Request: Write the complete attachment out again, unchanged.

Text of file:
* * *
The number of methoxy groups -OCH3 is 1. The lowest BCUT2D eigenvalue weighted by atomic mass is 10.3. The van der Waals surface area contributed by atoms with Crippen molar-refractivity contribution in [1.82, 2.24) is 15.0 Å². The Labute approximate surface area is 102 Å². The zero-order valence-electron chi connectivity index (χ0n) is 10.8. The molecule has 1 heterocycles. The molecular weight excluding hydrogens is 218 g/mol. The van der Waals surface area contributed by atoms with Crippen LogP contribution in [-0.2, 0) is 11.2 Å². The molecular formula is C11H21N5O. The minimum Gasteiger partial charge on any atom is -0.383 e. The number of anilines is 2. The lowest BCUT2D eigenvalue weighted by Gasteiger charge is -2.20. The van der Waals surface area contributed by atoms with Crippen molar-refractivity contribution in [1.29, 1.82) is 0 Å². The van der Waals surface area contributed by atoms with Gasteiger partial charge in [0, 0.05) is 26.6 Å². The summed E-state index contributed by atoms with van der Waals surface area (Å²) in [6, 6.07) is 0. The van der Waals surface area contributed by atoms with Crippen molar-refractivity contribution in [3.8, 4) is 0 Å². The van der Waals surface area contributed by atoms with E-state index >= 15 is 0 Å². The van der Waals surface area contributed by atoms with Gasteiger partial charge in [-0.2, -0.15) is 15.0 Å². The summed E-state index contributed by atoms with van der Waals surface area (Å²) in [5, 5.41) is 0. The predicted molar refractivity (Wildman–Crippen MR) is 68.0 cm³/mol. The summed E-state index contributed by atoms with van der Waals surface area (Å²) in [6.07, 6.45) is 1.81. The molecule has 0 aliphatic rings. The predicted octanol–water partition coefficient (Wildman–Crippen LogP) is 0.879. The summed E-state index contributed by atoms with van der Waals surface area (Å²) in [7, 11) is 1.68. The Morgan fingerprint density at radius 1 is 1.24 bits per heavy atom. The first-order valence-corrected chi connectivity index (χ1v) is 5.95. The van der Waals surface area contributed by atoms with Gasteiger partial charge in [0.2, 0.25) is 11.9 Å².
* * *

The number of methoxy groups -OCH3 is 1. The lowest BCUT2D eigenvalue weighted by atomic mass is 10.3. The van der Waals surface area contributed by atoms with Crippen molar-refractivity contribution in [1.82, 2.24) is 15.0 Å². The Labute approximate surface area is 102 Å². The zero-order valence-electron chi connectivity index (χ0n) is 10.8. The molecule has 1 heterocycles. The molecular weight excluding hydrogens is 218 g/mol. The van der Waals surface area contributed by atoms with Crippen LogP contribution in [-0.2, 0) is 11.2 Å². The molecular formula is C11H21N5O. The minimum Gasteiger partial charge on any atom is -0.383 e. The number of anilines is 2. The lowest BCUT2D eigenvalue weighted by Gasteiger charge is -2.20. The van der Waals surface area contributed by atoms with Crippen molar-refractivity contribution in [1.29, 1.82) is 0 Å². The van der Waals surface area contributed by atoms with Gasteiger partial charge in [0, 0.05) is 26.6 Å². The summed E-state index contributed by atoms with van der Waals surface area (Å²) in [6, 6.07) is 0. The van der Waals surface area contributed by atoms with Crippen molar-refractivity contribution in [3.8, 4) is 0 Å². The van der Waals surface area contributed by atoms with E-state index >= 15 is 0 Å². The van der Waals surface area contributed by atoms with Gasteiger partial charge in [-0.2, -0.15) is 15.0 Å². The summed E-state index contributed by atoms with van der Waals surface area (Å²) in [5, 5.41) is 0. The predicted molar refractivity (Wildman–Crippen MR) is 68.0 cm³/mol. The summed E-state index contributed by atoms with van der Waals surface area (Å²) in [6.07, 6.45) is 1.81. The molecule has 0 aliphatic rings. The predicted octanol–water partition coefficient (Wildman–Crippen LogP) is 0.879. The summed E-state index contributed by atoms with van der Waals surface area (Å²) in [7, 11) is 1.68. The Morgan fingerprint density at radius 1 is 1.24 bits per heavy atom. The first-order valence-corrected chi connectivity index (χ1v) is 5.95. The van der Waals surface area contributed by atoms with Gasteiger partial charge in [0.2, 0.25) is 11.9 Å².